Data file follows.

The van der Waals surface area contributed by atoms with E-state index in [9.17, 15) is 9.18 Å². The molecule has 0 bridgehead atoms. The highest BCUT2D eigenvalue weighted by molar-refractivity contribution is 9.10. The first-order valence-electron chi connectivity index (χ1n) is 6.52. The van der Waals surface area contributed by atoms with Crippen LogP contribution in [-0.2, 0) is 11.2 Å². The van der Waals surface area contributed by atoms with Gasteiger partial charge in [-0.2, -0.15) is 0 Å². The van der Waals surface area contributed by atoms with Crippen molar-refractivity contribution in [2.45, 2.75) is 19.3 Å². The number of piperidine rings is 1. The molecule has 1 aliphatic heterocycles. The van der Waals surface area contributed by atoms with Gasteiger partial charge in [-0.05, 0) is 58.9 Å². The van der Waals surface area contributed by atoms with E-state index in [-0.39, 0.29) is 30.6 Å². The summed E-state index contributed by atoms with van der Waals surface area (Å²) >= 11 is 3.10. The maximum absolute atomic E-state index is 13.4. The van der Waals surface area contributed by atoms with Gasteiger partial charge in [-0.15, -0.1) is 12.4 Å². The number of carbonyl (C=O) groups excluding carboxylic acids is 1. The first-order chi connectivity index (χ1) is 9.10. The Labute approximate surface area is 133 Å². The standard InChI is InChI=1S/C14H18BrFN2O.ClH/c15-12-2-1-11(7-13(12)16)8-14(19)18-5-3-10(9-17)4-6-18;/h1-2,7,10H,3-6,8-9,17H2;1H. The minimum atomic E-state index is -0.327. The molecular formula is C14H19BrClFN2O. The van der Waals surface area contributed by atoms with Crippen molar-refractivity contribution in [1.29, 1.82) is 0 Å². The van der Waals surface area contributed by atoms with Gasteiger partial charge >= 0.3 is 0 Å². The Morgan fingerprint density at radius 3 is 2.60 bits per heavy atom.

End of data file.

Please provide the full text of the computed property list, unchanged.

The van der Waals surface area contributed by atoms with E-state index in [9.17, 15) is 9.18 Å². The molecule has 0 bridgehead atoms. The highest BCUT2D eigenvalue weighted by molar-refractivity contribution is 9.10. The first-order valence-electron chi connectivity index (χ1n) is 6.52. The van der Waals surface area contributed by atoms with Crippen LogP contribution in [-0.2, 0) is 11.2 Å². The van der Waals surface area contributed by atoms with Gasteiger partial charge in [-0.2, -0.15) is 0 Å². The van der Waals surface area contributed by atoms with Crippen molar-refractivity contribution in [2.45, 2.75) is 19.3 Å². The number of piperidine rings is 1. The molecule has 1 aliphatic heterocycles. The van der Waals surface area contributed by atoms with Gasteiger partial charge in [-0.05, 0) is 58.9 Å². The van der Waals surface area contributed by atoms with E-state index in [-0.39, 0.29) is 30.6 Å². The summed E-state index contributed by atoms with van der Waals surface area (Å²) >= 11 is 3.10. The maximum absolute atomic E-state index is 13.4. The van der Waals surface area contributed by atoms with Gasteiger partial charge in [-0.15, -0.1) is 12.4 Å². The number of carbonyl (C=O) groups excluding carboxylic acids is 1. The first-order chi connectivity index (χ1) is 9.10. The Labute approximate surface area is 133 Å². The standard InChI is InChI=1S/C14H18BrFN2O.ClH/c15-12-2-1-11(7-13(12)16)8-14(19)18-5-3-10(9-17)4-6-18;/h1-2,7,10H,3-6,8-9,17H2;1H. The minimum atomic E-state index is -0.327. The molecular formula is C14H19BrClFN2O. The van der Waals surface area contributed by atoms with Crippen molar-refractivity contribution in [1.29, 1.82) is 0 Å². The van der Waals surface area contributed by atoms with Gasteiger partial charge >= 0.3 is 0 Å². The Morgan fingerprint density at radius 3 is 2.60 bits per heavy atom.